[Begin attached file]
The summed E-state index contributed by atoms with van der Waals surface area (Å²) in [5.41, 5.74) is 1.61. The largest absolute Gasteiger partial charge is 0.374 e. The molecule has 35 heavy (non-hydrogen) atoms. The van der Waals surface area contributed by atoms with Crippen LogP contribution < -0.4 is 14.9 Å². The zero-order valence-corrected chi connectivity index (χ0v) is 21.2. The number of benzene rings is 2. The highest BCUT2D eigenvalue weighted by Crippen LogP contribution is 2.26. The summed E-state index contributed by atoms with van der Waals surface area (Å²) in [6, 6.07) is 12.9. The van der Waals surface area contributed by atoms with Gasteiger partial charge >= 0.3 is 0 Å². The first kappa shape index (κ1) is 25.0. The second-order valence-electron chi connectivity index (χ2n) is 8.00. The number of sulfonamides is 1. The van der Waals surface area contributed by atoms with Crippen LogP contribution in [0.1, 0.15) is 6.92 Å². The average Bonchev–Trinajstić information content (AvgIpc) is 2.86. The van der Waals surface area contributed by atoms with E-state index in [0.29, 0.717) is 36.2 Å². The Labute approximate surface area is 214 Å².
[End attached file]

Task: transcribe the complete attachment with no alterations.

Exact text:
The summed E-state index contributed by atoms with van der Waals surface area (Å²) in [5.41, 5.74) is 1.61. The largest absolute Gasteiger partial charge is 0.374 e. The molecule has 35 heavy (non-hydrogen) atoms. The van der Waals surface area contributed by atoms with Crippen LogP contribution < -0.4 is 14.9 Å². The zero-order valence-corrected chi connectivity index (χ0v) is 21.2. The number of benzene rings is 2. The highest BCUT2D eigenvalue weighted by Crippen LogP contribution is 2.26. The summed E-state index contributed by atoms with van der Waals surface area (Å²) in [6, 6.07) is 12.9. The van der Waals surface area contributed by atoms with Gasteiger partial charge >= 0.3 is 0 Å². The first kappa shape index (κ1) is 25.0. The second-order valence-electron chi connectivity index (χ2n) is 8.00. The number of sulfonamides is 1. The van der Waals surface area contributed by atoms with Crippen LogP contribution in [0.1, 0.15) is 6.92 Å². The average Bonchev–Trinajstić information content (AvgIpc) is 2.86. The van der Waals surface area contributed by atoms with E-state index in [0.29, 0.717) is 36.2 Å². The Labute approximate surface area is 214 Å².